Blockbusters: Big games, big hype, big sales

November 8, 2009

Usually when anyone uses the term “blockbuster” they refer to a movie that has made a lot of money at the box office; basically, a movie that people line up around the block to see. But can the same be said of video games?

Game sales are often calculated and compared to the sales of CDs and movie tickets, but is that really a fair comparison? There have been quite a few games that managed to break a few records, especially more recent releases. But are they “blockbusters”?

The two games that come to mind right away are Halo 3 and Grand Theft Auto IV, two of the biggest video game releases of all time. They both had incredibly successful launches, and continued to sell well after their initial release months. So to define a blockbuster in this sense: it needs to have a huge launch, and it needs to continue to be successful after the first month. 

Let’s continue with the best selling game of all time: Wii Sports. Is that a gaming blockbuster? Most people consider it a simple pack-in mini-game collection that came with the Wii, not a title that is the equivalent of a Hollywood blockbuster. But if it’s all about the game sales, then by all means, Wii Sports is definitely the best example of a gaming blockbuster around.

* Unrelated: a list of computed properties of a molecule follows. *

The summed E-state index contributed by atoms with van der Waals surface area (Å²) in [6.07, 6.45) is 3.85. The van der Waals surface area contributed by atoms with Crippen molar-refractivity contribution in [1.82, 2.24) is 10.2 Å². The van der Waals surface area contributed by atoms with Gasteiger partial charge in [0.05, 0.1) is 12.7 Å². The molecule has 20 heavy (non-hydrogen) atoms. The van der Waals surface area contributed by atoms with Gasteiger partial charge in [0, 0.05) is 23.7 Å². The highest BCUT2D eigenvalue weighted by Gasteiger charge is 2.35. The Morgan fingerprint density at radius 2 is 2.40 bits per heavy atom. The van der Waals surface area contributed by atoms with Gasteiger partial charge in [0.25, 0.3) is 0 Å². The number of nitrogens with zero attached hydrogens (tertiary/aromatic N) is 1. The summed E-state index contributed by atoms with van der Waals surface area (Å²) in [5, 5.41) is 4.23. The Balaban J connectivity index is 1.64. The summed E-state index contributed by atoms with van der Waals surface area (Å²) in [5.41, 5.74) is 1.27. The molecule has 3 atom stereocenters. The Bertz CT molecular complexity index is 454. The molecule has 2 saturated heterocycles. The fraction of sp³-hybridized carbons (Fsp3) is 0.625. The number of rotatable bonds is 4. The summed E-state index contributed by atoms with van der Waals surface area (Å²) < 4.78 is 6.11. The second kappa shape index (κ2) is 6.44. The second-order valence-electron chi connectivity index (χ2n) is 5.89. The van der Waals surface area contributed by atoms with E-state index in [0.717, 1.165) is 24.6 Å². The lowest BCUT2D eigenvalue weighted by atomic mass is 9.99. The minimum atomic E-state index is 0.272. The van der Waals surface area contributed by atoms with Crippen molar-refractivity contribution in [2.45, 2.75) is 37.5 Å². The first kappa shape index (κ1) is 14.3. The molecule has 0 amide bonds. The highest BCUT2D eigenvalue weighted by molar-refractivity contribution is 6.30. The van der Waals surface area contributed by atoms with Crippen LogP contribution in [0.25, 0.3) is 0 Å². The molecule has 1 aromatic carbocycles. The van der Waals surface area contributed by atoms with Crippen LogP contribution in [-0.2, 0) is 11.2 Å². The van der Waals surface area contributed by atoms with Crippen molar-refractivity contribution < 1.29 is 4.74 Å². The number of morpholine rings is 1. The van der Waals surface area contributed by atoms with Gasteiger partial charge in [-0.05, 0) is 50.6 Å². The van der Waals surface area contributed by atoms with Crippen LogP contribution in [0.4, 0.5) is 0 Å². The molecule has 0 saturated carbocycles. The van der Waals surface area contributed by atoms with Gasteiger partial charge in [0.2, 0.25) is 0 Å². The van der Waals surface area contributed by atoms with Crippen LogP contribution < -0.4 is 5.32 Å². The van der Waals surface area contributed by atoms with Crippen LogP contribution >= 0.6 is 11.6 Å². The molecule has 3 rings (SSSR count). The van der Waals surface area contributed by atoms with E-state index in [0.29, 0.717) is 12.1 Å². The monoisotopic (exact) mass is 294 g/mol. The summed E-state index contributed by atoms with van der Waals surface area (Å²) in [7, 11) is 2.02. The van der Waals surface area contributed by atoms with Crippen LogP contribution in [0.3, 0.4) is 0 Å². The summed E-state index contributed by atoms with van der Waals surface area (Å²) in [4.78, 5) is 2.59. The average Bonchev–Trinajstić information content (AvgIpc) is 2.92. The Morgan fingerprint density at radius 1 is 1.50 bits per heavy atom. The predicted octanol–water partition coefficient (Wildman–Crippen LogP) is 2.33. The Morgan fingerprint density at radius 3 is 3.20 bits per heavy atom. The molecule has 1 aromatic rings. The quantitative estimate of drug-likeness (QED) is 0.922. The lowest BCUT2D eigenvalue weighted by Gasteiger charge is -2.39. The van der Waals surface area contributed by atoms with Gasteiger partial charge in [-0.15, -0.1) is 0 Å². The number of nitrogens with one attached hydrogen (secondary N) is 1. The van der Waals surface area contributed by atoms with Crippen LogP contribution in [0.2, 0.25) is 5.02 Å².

This year, we are seeing two even bigger releases, ones that can be considered blockbusters before they are even released. Uncharted 2: Among Thieves is the first, just released and considered a huge success from many game critics. It received the best review scores of any game since Grand Theft Auto IV, and it looks like it might become a huge hit this holiday among gamers. But I think this game is called a blockbuster for a very different reason: the gameplay.

Many people compare it to the film Raiders of the Lost Ark, the first in the very successful Indiana Jones series, and one that is still considered by many as one of the best action/adventure movies of all time. Uncharted 2 is similar in its plot, main character, and in the fact that it is a fast-paced action game that plays out just like a big budget film. Whether or not the game sells as well as Halo 3 or GTA, it may be considered by many as a “blockbuster” due to how the game plays and how it compares to the movies we consider blockbusters. 

So does the opinion of game critics matter when it comes to a game becoming a blockbuster? Both Halo 3 and GTA IV received a ton of praise from most, if not all, game critics. But if GTA was considered a mediocre or terrible game by the majority of the game media, and it still sold well, would it be remembered by the gaming press or even gamers? And, in that case, would it still be considered under the gaming definition of blockbuster?

The second example of an upcoming release that is bound to be a huge hit is Call of Duty: Modern Warfare 2. The game is bound to be one of the best-selling games of 2009. How will it fare with the critics? Considering the incredible reception of the first game and of developer Infinity Ward, there is no doubt it will score high. It may be safe to say this will be a gaming blockbuster, but despite the positive reviews for Uncharted 2, will it leave that PS3 exclusive in the dust?

So, is the term blockbuster defined simply by how well the game sells? Or by how it compares to Hollywood’s most successful films? Or even by how good game critics consider it? We may never know, but we will continue to see what the industry is able to turn out, and how gamers will continue to respond to these games and the trends they follow or create.